Sri Lankan Gov. Dissolve Cricket Board Amid Corruption Claims

July 4, 2011

A decision was made at the end of last week by the Sri Lankan government to dissolve the country’s cricket board and appoint an entirely new one amid claims of corruption and mismanagement.

According to the government a new board will be elected in January after new rules set by world cricket’s governing body (ICC) ordered that national cricket boards must be elected, free of political interference, within two years.

Sri Lanka Cricket (SLC) has been run by political appointees on a temporary basis for years and is heavily criticised and in debt with the board owing more than US$15m after co-hosting this year’s World Cup with India and Bangladesh.

Sports Minister Mahindananda Aluthgamage told BBC Sinhala that the interim committee announced on Friday, July 1, would serve until January when elections would be held, stating: “As per ICC recommendation we could have run an interim committee until 2013, but we will hold elections in January 2012.”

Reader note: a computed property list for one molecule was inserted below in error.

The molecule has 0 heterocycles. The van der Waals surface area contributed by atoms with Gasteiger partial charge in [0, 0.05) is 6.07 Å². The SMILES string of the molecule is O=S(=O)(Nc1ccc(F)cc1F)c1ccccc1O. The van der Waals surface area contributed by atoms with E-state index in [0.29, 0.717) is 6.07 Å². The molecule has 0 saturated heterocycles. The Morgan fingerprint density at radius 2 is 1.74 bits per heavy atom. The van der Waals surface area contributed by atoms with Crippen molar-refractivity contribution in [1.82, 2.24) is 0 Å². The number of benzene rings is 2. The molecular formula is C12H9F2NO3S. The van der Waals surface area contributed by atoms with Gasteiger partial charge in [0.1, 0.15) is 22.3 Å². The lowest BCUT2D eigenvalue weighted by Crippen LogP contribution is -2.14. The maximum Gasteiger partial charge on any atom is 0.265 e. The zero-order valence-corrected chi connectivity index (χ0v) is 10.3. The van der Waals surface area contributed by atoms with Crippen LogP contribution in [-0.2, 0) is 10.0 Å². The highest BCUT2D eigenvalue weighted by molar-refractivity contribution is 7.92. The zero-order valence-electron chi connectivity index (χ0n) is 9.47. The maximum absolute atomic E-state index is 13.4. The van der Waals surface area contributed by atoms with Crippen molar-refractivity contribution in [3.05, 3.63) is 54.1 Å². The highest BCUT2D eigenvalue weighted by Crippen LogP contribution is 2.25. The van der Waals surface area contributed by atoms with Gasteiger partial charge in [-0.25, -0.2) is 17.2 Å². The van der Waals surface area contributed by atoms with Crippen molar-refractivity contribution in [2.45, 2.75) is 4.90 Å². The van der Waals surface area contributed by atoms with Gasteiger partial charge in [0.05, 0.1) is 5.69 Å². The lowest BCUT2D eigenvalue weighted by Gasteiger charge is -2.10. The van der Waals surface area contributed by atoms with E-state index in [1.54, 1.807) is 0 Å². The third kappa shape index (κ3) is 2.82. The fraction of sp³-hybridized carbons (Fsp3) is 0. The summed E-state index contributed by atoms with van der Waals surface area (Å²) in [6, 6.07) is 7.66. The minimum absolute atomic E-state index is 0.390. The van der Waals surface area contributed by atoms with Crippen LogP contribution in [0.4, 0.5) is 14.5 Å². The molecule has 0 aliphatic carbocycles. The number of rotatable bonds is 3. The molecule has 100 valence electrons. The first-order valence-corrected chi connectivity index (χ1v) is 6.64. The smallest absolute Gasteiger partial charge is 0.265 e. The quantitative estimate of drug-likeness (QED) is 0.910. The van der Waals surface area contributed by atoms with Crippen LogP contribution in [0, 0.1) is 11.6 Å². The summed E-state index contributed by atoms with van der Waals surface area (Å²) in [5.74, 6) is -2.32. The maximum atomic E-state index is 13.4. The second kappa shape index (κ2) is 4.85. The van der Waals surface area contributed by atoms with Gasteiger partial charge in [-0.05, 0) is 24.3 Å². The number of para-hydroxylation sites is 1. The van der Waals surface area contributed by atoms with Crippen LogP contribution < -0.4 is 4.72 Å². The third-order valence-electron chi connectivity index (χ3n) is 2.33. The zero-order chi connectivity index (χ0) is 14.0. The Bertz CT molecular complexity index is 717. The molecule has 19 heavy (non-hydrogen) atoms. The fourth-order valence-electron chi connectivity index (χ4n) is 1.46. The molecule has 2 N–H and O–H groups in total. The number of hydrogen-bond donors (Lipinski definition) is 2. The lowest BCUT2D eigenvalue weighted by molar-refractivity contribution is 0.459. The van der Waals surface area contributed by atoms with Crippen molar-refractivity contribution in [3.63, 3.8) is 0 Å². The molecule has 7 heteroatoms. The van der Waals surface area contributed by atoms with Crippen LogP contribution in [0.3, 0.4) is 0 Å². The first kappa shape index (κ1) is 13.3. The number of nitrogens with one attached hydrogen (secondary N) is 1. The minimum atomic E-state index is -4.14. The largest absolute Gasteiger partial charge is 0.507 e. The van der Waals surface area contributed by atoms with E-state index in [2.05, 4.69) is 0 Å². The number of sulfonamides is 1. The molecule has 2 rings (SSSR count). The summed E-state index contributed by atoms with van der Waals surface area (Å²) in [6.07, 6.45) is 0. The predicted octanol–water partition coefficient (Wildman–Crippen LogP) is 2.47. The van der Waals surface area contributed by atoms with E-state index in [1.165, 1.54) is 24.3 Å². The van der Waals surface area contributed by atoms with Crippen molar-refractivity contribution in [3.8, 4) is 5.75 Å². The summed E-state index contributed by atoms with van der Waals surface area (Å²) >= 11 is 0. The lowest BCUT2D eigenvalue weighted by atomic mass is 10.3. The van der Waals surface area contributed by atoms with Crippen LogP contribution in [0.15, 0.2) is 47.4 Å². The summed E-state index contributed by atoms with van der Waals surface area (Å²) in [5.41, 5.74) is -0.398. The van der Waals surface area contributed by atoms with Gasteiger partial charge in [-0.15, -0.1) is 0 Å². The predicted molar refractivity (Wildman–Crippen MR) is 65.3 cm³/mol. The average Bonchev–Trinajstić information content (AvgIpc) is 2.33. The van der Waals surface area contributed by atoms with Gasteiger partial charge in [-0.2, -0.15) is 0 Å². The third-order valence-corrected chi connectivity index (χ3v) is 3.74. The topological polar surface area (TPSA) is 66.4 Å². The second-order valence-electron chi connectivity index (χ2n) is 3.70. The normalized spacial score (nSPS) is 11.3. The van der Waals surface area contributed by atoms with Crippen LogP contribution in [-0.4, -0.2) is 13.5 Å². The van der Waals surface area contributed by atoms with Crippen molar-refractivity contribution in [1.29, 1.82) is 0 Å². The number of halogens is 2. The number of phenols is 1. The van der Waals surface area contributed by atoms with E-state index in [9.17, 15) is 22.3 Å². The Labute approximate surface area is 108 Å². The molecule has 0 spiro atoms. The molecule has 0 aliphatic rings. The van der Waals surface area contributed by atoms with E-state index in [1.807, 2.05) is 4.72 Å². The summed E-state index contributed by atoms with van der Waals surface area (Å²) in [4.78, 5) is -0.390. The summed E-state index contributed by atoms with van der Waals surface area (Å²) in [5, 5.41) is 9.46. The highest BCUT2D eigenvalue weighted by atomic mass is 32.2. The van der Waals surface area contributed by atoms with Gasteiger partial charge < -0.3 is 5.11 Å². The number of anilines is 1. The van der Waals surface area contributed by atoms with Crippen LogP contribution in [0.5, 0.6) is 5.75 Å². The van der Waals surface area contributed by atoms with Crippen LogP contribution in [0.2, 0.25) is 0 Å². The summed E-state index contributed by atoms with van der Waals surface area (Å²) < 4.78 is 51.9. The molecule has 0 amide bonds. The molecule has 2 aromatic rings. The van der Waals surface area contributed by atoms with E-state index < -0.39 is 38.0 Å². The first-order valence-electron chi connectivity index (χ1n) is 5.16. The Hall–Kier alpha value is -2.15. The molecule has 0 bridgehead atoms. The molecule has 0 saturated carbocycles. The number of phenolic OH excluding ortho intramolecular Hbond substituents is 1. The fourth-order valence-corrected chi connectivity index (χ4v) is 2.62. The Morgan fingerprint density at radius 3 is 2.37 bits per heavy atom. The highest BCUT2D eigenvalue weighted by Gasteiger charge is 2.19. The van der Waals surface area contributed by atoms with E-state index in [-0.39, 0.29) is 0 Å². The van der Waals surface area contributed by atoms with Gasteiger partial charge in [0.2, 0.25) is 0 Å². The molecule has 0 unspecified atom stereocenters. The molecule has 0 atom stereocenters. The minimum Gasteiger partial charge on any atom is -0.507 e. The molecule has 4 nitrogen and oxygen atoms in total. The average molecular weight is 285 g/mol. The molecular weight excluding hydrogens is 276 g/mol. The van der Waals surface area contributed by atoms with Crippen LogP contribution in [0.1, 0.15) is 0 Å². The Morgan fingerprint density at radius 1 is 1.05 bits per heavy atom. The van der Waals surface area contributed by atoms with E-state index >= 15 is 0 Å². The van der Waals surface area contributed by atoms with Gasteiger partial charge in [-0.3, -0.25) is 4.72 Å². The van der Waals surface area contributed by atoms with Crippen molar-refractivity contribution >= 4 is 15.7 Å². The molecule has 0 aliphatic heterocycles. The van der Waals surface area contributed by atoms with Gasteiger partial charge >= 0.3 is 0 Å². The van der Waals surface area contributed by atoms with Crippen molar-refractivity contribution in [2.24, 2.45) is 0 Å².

The new committee contains one former national player, Sidath Wettimuny, and three businessmen, headed by Upali Dharmadasa who was also part of the sport’s governing body in the 1990s.

The changes come as cricket in Sri Lanka is going through rough times after former national captain Hashan Tillekaratne claimed in April that match fixing had been a widespread practice in Sri Lankan cricket since 1992.

Shortly after the country co-hosted the World Cup this year, the captain, vice-captain and panel of selectors all resigned following defeat in the final to co-hosts India.

There is a widespread feeling that cricket is corruptly and badly run in Sri Lanka, though the sports minister denied this, saying accounts of mismanagement in cricket were exaggerated, and adding: “There is no financial crisis in the SLC.”

Members of both committees would face a parliamentary committee on 6 July to “clear their name from certain wrong media reports”, he added.